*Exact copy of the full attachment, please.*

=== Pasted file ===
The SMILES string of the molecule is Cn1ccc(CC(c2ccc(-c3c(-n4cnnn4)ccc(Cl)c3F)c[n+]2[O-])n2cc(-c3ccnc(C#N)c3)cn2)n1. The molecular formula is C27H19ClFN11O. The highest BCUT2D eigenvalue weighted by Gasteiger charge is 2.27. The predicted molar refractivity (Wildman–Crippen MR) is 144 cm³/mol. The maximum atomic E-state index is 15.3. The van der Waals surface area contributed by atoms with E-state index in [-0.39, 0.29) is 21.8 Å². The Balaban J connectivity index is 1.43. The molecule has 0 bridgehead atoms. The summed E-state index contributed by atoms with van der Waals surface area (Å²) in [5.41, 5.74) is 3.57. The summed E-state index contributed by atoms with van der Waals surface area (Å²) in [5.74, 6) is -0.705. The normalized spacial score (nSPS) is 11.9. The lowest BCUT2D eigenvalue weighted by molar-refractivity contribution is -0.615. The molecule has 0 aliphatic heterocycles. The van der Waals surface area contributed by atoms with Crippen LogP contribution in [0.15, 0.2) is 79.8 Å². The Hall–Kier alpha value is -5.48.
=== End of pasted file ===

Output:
The SMILES string of the molecule is Cn1ccc(CC(c2ccc(-c3c(-n4cnnn4)ccc(Cl)c3F)c[n+]2[O-])n2cc(-c3ccnc(C#N)c3)cn2)n1. The molecular formula is C27H19ClFN11O. The highest BCUT2D eigenvalue weighted by Gasteiger charge is 2.27. The predicted molar refractivity (Wildman–Crippen MR) is 144 cm³/mol. The maximum atomic E-state index is 15.3. The van der Waals surface area contributed by atoms with E-state index in [-0.39, 0.29) is 21.8 Å². The Balaban J connectivity index is 1.43. The molecule has 0 bridgehead atoms. The summed E-state index contributed by atoms with van der Waals surface area (Å²) in [5.41, 5.74) is 3.57. The summed E-state index contributed by atoms with van der Waals surface area (Å²) in [5.74, 6) is -0.705. The normalized spacial score (nSPS) is 11.9. The lowest BCUT2D eigenvalue weighted by molar-refractivity contribution is -0.615. The molecule has 0 aliphatic heterocycles. The van der Waals surface area contributed by atoms with Crippen LogP contribution in [0.15, 0.2) is 79.8 Å². The Hall–Kier alpha value is -5.48.